This study was funded by grants to JCL from the National Institutes of Health–National Center for Complementary and Alternative Z-VAD-FMK solubility dmso Medicine (K24-AT002422) and the Osteopathic Heritage Foundation. The authors thank the personnel at The Osteopathic Research Center for their contributions to this study. “
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image Download high-quality image (116 K) Download as PowerPoint slide Yukio Fukuyama (1928–2014) [Reproduced with modification from Brain Dev 2004;26:1–4 by permission.] Dr. Yukio Fukuyama, Professor Emeritus at Tokyo Women’s Medical University and the most respected child neurologist in the world, passed away in Tokyo on July 17, 2014, at age 86. He was born in a small town in Miyazaki Prefecture, Kyushu, and raised in Kumamoto City until the age of 20. He graduated from the Faculty of Medicine, The University of Tokyo, in 1952. During his medical school days, he became interested in neurology. Dr. Fukuyama was trained at the Department of Pediatrics after graduation and soon began promoting child neurology, which until then had not been well organized worldwide. He founded the Japanese Society of Child Neurology (JSCN) in 1961, the first child neurology society in the world, starting with about 150 members. Within 30 years this membership exceeded 3000. In fact,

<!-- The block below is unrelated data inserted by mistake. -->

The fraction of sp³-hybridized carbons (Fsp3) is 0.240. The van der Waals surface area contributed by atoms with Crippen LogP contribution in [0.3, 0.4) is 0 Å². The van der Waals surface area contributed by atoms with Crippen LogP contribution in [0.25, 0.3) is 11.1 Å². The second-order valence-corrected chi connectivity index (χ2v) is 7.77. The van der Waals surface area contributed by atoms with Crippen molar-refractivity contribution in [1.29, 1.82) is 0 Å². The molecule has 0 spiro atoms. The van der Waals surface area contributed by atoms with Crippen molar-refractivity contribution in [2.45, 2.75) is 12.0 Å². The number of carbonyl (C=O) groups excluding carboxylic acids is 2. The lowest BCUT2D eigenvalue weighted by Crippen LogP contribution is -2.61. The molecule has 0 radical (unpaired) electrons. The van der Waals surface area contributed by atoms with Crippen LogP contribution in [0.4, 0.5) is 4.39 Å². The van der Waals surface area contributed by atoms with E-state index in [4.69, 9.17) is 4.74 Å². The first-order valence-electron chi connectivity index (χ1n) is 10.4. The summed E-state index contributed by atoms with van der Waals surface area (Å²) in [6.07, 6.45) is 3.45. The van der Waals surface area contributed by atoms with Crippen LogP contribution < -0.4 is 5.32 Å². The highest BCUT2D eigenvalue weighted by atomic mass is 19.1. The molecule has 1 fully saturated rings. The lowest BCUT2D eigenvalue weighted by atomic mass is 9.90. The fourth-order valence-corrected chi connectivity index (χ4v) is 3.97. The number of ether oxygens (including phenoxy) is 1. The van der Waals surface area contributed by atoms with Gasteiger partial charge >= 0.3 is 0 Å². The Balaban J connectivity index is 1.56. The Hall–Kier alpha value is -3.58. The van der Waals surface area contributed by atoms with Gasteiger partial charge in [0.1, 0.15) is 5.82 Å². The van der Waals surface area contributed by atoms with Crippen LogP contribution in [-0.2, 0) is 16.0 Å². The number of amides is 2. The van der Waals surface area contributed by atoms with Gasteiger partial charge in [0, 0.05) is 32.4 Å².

the American Board of Psychiatry and Neurology awarded the first board certificate in Neurology Selleck LY294002 with Special Qualifications in Child Neurology in 1969, and

the Child Neurology Society was founded with an initial enrollment of 223 members three years later, in 1972. He was appointed Professor and Chairman of Pediatrics at Tokyo Women’s Medical College Galeterone (currently Tokyo Women’s Medical University) in 1967, and showed excellent leadership in the field of child neurology as well as in general pediatrics in Japan. He retired in 1994 and became Director at the Child Neurology Institute in Tokyo. He devoted himself to teaching, clinical practice, and scientific research for 27 years of his professorship. His memoir (Brain Dev 2004;26:1–4) described that he trained 330 physicians, guided 129 degree theses, and published 187 reviews and 661 original articles. His scientific interests and contributions covered broad areas in general pediatrics and child neurology, especially myology and epileptology. His most famous achievement was the discovery of Fukuyama congenital muscular dystrophy in 1960. Its causative gene was mapped at 9q31, which was later found to express the protein fukutin. These achievements were eventually awarded the Asahi Prize and several other domestic and international awards. He also pursued the study of myasthenia gravis in children, notably the seronegative type that is prevalent in Japan. He made a remarkable contribution also to pediatric epileptology.